Born and raised in New York, Glen Coffield, Owner of Smart Guys Computers and a self-described electronics “geek”, moved to Orlando in 1986 to escape the harsh winters of the Northeast. After working for various electronic retailers, including Sears and Sound Advice, he started selling and fixing computers on the side. By 1995, his side hustle had grown well beyond the confines of his garage. Coffield shared the story behind his entrepreneurial journey, explained the importance of manageable growth and offered some great advice for aspiring entrepreneurs.
“When I started my first store in Pine Hills, I had recently taken a leave of absence from Sears,” Coffield said. “I made good money with Sears, but when my wife got pregnant, I looked at things a bit differently. My mom was also diagnosed with breast cancer, so I had a lot going on. At some point, Sears called and asked if I was coming back or not. That’s when I decided to take a leap of faith.”
Coffield shared that from day one they were slammed. It was the mid to late 90s and everyone wanted a computer. Further, most people relied on experts like Coffield to get connected to the Internet and to understand how to set up their systems. He eventually moved into a bigger building in Pine Hills and then added a second location in Longwood. From there, the business really took off.
“We opened a location in Orange City, then Tampa and Pinellas Park,” Coffield said. “We moved the Pine Hills store to Winter Garden and, before we knew it, we had six stores. At the time, we were still doing business as Cheap Guys Computers.”
Coffield moved to Lake Mary in 1999 – in part for the great public schools in Seminole County – and opened an additional store in Lake Mary. At this point, the business employed a total of 65 employees and encompassed seven stores. To say the business was booming is an understatement. Unfortunately, the rapid growth and the need to have to manage a young workforce spread out over several counties eventually took its toll on Coffield’s health.
“Fourteen hospitalizations and seven major surgeries later, I decided that I had enough of managing multiple stores and employees,” he said. “I was stressed to the max which resulted in several physical health issues. With multiple locations, you need more controls in order to maintain a certain amount of order. However, no matter how many policies and procedures we put in place, there was always an issue. I’d wake up expecting three fires per day.”
Coffield continued, “In 2016, we bought a building in Sanford and consolidated into one single store. My health improved and I was now in a better position – because I had more time – to get to know my customers and to interact with them.”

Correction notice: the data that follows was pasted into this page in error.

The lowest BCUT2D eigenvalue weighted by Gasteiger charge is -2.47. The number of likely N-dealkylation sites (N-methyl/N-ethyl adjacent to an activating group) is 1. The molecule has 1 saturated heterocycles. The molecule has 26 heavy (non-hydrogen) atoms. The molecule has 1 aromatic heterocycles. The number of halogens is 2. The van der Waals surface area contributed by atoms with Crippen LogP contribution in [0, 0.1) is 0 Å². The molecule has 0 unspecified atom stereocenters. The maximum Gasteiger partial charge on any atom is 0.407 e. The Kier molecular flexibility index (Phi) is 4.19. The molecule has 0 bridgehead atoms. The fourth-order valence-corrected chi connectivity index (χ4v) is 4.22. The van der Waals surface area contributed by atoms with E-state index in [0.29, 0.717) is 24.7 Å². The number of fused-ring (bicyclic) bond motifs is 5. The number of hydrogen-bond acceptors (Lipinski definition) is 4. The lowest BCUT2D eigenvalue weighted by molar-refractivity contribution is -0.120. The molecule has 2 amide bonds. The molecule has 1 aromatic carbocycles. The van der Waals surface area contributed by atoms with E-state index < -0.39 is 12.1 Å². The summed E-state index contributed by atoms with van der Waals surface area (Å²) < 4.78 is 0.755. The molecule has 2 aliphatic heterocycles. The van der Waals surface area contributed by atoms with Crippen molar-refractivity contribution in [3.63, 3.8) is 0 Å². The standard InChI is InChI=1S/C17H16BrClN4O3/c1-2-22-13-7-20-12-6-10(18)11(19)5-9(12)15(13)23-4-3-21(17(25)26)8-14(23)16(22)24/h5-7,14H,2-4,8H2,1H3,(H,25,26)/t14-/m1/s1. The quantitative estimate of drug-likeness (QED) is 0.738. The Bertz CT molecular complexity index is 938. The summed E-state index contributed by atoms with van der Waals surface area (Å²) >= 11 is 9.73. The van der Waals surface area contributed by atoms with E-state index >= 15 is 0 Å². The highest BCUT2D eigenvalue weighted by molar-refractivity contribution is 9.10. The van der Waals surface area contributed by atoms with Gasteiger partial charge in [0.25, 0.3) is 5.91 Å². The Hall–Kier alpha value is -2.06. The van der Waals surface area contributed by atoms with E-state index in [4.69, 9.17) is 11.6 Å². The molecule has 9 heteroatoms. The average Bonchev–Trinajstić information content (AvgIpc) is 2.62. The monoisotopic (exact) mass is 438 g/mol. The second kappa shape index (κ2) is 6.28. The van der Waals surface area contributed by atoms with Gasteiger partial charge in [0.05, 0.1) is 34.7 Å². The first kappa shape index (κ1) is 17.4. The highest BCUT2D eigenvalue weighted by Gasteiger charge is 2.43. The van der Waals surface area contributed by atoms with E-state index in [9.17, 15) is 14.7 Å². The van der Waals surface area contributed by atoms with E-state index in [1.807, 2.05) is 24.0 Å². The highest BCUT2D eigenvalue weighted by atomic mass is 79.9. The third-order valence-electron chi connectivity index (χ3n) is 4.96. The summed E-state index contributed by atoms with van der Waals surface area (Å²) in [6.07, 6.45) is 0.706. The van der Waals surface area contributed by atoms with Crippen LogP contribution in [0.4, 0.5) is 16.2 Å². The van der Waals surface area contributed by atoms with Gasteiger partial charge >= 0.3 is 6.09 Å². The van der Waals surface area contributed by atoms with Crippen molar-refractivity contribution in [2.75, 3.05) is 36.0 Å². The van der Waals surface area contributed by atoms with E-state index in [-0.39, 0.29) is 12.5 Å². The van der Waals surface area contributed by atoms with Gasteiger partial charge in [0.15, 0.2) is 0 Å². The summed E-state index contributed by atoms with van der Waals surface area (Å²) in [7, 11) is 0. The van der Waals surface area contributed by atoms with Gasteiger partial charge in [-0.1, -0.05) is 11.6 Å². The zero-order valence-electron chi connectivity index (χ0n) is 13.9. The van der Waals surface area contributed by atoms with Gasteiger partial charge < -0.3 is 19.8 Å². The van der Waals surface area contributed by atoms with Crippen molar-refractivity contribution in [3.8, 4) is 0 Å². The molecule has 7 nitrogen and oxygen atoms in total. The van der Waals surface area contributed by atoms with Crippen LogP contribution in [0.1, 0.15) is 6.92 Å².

Over the years, Coffield has built his business by getting involved in the community and developing a reputation as a reliable IT professional. He’s been on local radio shows, TV commercials and has developed key relationships with Best Buy, Office Depot and other professionals and referral partners on the software side of IT.
“A lot of the IT guys in town buy from me because if they have a problem, they know I can fix it,” Coffield said. “Aside from repairs, we also sell Voice Over IP systems and custom designed machines for gamers.”
When asked about what he enjoys most about the computer business, Coffield was quick to point out the fact that he’s in a great position to help people. “A lot of things in technology are sometimes perceived as bad,” he said. “However, technology also helps to make people’s lives easier and improves employee efficiency. Helping people and building relationships is the best part of my job. We’re a true neighborhood computer store.”
Coffield added, “It’s also great to see our younger customers get excited about a new computer. We recently built a custom gaming system for a thirteen year old girl. When her dad brought her in to pick it up, her face lit up and all you could see was her braces behind a huge smile. That was one of the best things that happened all year.”
Looking ahead, Coffield’s long-term goal is retirement. He’s not sure what that means for Smart Guys Computers, but he’d prefer that the business live on to ensure his clients are well taken care of and that the legacy lives on.
What advice does Coffield have for aspiring entrepreneurs? “Financially speaking, it’s important to plan for things that you’re going to have to replace,” he said. “Understand the lifespan of your equipment and have a plan to replace it. Put money away to build those reserves. Also, don’t believe your own press and don’t think you’re infallible. When everyone starts telling you how great you are, it might be time for some self-reflection. Finally, measure yourself against your own standards, not someone else’s and remember that you can’t make everyone happy.”